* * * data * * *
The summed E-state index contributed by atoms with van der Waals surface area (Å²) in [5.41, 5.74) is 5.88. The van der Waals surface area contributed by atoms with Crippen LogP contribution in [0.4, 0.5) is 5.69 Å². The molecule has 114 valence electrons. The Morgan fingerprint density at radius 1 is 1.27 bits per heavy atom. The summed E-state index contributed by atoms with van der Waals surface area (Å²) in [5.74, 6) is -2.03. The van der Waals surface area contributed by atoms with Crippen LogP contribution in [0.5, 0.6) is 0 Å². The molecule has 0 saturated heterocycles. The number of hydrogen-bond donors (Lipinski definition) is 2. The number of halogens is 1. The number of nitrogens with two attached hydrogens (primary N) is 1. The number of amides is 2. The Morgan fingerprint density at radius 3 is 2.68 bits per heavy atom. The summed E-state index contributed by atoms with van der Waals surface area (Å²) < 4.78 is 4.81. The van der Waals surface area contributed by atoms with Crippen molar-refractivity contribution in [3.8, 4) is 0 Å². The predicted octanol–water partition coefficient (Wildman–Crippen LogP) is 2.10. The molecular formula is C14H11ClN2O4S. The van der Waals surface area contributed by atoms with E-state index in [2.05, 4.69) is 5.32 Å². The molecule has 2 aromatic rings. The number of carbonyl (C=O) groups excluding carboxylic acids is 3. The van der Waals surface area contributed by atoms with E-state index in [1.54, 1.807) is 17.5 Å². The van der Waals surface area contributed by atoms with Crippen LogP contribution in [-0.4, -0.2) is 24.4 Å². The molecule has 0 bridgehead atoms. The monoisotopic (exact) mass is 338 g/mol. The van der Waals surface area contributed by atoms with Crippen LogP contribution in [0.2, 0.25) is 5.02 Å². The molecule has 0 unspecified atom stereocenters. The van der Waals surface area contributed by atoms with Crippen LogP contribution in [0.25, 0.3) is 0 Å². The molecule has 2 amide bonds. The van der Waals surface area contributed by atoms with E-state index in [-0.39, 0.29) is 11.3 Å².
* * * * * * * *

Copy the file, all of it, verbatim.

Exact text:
The summed E-state index contributed by atoms with van der Waals surface area (Å²) in [5.41, 5.74) is 5.88. The van der Waals surface area contributed by atoms with Crippen LogP contribution in [0.4, 0.5) is 5.69 Å². The molecule has 114 valence electrons. The Morgan fingerprint density at radius 1 is 1.27 bits per heavy atom. The summed E-state index contributed by atoms with van der Waals surface area (Å²) in [5.74, 6) is -2.03. The van der Waals surface area contributed by atoms with Crippen LogP contribution in [0.5, 0.6) is 0 Å². The molecule has 0 saturated heterocycles. The number of hydrogen-bond donors (Lipinski definition) is 2. The number of halogens is 1. The number of nitrogens with two attached hydrogens (primary N) is 1. The number of amides is 2. The Morgan fingerprint density at radius 3 is 2.68 bits per heavy atom. The summed E-state index contributed by atoms with van der Waals surface area (Å²) < 4.78 is 4.81. The van der Waals surface area contributed by atoms with Crippen molar-refractivity contribution in [3.8, 4) is 0 Å². The predicted octanol–water partition coefficient (Wildman–Crippen LogP) is 2.10. The molecular formula is C14H11ClN2O4S. The van der Waals surface area contributed by atoms with E-state index in [2.05, 4.69) is 5.32 Å². The molecule has 2 aromatic rings. The number of carbonyl (C=O) groups excluding carboxylic acids is 3. The van der Waals surface area contributed by atoms with E-state index in [1.54, 1.807) is 17.5 Å². The van der Waals surface area contributed by atoms with Crippen LogP contribution in [-0.4, -0.2) is 24.4 Å². The molecule has 0 bridgehead atoms. The monoisotopic (exact) mass is 338 g/mol. The van der Waals surface area contributed by atoms with Crippen LogP contribution in [0.2, 0.25) is 5.02 Å². The molecule has 0 unspecified atom stereocenters. The van der Waals surface area contributed by atoms with Crippen LogP contribution in [0.25, 0.3) is 0 Å². The molecule has 2 amide bonds. The van der Waals surface area contributed by atoms with E-state index in [-0.39, 0.29) is 11.3 Å².